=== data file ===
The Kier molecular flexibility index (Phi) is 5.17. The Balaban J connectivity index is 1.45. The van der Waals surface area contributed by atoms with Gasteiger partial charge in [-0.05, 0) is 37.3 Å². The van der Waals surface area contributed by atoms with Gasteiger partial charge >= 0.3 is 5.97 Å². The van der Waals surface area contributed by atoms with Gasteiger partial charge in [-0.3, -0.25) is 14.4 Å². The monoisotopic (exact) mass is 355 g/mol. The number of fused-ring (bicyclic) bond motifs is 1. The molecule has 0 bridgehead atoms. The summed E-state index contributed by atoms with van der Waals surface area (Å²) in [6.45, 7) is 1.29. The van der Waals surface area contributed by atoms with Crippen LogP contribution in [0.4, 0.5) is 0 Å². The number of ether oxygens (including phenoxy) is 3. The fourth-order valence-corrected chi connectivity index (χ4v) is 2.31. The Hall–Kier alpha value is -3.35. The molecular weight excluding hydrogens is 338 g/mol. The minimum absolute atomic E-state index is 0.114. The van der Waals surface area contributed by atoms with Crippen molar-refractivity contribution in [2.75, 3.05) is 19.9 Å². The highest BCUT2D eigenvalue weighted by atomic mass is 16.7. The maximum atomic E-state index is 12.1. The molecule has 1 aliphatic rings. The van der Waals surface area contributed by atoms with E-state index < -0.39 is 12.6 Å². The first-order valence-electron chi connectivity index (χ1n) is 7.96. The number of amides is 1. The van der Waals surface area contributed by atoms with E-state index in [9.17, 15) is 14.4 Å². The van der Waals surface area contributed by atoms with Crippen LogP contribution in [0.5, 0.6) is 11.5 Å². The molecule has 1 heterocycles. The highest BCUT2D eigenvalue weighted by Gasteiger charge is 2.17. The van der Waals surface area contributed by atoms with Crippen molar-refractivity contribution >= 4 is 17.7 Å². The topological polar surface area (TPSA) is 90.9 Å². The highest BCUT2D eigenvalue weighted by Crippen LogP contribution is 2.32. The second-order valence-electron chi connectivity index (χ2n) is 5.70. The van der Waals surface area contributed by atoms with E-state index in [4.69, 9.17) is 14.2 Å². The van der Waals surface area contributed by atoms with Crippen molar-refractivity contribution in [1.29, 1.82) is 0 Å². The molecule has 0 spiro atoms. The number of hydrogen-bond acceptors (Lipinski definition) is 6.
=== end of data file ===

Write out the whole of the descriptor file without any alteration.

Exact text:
The Kier molecular flexibility index (Phi) is 5.17. The Balaban J connectivity index is 1.45. The van der Waals surface area contributed by atoms with Gasteiger partial charge in [-0.05, 0) is 37.3 Å². The van der Waals surface area contributed by atoms with Gasteiger partial charge >= 0.3 is 5.97 Å². The van der Waals surface area contributed by atoms with Gasteiger partial charge in [-0.3, -0.25) is 14.4 Å². The monoisotopic (exact) mass is 355 g/mol. The number of fused-ring (bicyclic) bond motifs is 1. The molecule has 0 bridgehead atoms. The summed E-state index contributed by atoms with van der Waals surface area (Å²) in [6.45, 7) is 1.29. The van der Waals surface area contributed by atoms with Crippen LogP contribution in [0.4, 0.5) is 0 Å². The number of ether oxygens (including phenoxy) is 3. The fourth-order valence-corrected chi connectivity index (χ4v) is 2.31. The Hall–Kier alpha value is -3.35. The molecular weight excluding hydrogens is 338 g/mol. The minimum absolute atomic E-state index is 0.114. The van der Waals surface area contributed by atoms with Crippen molar-refractivity contribution in [2.75, 3.05) is 19.9 Å². The highest BCUT2D eigenvalue weighted by atomic mass is 16.7. The maximum atomic E-state index is 12.1. The molecule has 1 aliphatic rings. The van der Waals surface area contributed by atoms with E-state index < -0.39 is 12.6 Å². The first-order valence-electron chi connectivity index (χ1n) is 7.96. The number of amides is 1. The van der Waals surface area contributed by atoms with E-state index in [9.17, 15) is 14.4 Å². The van der Waals surface area contributed by atoms with Crippen LogP contribution in [0.5, 0.6) is 11.5 Å². The molecule has 1 heterocycles. The highest BCUT2D eigenvalue weighted by Gasteiger charge is 2.17. The van der Waals surface area contributed by atoms with Crippen molar-refractivity contribution >= 4 is 17.7 Å². The topological polar surface area (TPSA) is 90.9 Å². The highest BCUT2D eigenvalue weighted by Crippen LogP contribution is 2.32. The second-order valence-electron chi connectivity index (χ2n) is 5.70. The van der Waals surface area contributed by atoms with E-state index in [4.69, 9.17) is 14.2 Å². The van der Waals surface area contributed by atoms with Crippen molar-refractivity contribution in [1.29, 1.82) is 0 Å². The molecule has 0 spiro atoms. The number of hydrogen-bond acceptors (Lipinski definition) is 6.